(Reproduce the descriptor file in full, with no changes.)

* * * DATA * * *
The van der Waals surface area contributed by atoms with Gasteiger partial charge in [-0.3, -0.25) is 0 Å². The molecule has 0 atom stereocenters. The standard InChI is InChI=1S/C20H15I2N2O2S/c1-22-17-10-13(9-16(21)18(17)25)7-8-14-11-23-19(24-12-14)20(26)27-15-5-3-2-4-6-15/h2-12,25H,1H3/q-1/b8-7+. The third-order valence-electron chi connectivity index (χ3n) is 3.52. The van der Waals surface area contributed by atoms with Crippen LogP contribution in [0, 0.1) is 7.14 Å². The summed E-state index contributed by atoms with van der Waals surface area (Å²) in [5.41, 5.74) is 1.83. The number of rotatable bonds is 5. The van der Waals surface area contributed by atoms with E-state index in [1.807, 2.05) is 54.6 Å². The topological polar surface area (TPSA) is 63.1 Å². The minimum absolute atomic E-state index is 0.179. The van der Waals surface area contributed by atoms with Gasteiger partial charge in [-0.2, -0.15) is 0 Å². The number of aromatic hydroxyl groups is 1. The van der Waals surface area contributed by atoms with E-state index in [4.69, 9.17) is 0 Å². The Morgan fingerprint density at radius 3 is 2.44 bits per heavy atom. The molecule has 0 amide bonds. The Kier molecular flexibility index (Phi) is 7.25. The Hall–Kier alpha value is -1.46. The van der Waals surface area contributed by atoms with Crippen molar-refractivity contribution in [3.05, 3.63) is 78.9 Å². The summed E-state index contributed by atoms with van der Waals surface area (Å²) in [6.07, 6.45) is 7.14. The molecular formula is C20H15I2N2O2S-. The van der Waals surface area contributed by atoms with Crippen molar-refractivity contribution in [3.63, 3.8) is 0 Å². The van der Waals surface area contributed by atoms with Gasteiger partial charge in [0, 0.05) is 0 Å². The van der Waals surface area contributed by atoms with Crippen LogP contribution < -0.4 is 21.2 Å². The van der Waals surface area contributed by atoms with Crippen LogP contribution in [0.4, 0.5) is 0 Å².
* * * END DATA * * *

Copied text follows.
The van der Waals surface area contributed by atoms with Gasteiger partial charge in [-0.3, -0.25) is 0 Å². The molecule has 0 atom stereocenters. The standard InChI is InChI=1S/C20H15I2N2O2S/c1-22-17-10-13(9-16(21)18(17)25)7-8-14-11-23-19(24-12-14)20(26)27-15-5-3-2-4-6-15/h2-12,25H,1H3/q-1/b8-7+. The third-order valence-electron chi connectivity index (χ3n) is 3.52. The van der Waals surface area contributed by atoms with Crippen LogP contribution in [0, 0.1) is 7.14 Å². The summed E-state index contributed by atoms with van der Waals surface area (Å²) in [5.41, 5.74) is 1.83. The number of rotatable bonds is 5. The van der Waals surface area contributed by atoms with E-state index in [1.807, 2.05) is 54.6 Å². The topological polar surface area (TPSA) is 63.1 Å². The minimum absolute atomic E-state index is 0.179. The van der Waals surface area contributed by atoms with Gasteiger partial charge in [-0.2, -0.15) is 0 Å². The number of aromatic hydroxyl groups is 1. The van der Waals surface area contributed by atoms with E-state index in [4.69, 9.17) is 0 Å². The Morgan fingerprint density at radius 3 is 2.44 bits per heavy atom. The molecule has 0 amide bonds. The Kier molecular flexibility index (Phi) is 7.25. The Hall–Kier alpha value is -1.46. The van der Waals surface area contributed by atoms with Crippen molar-refractivity contribution in [3.05, 3.63) is 78.9 Å². The summed E-state index contributed by atoms with van der Waals surface area (Å²) in [6.07, 6.45) is 7.14. The molecular formula is C20H15I2N2O2S-. The van der Waals surface area contributed by atoms with Crippen molar-refractivity contribution in [3.63, 3.8) is 0 Å². The van der Waals surface area contributed by atoms with Gasteiger partial charge in [0, 0.05) is 0 Å². The van der Waals surface area contributed by atoms with Crippen LogP contribution < -0.4 is 21.2 Å². The van der Waals surface area contributed by atoms with Crippen LogP contribution in [0.4, 0.5) is 0 Å².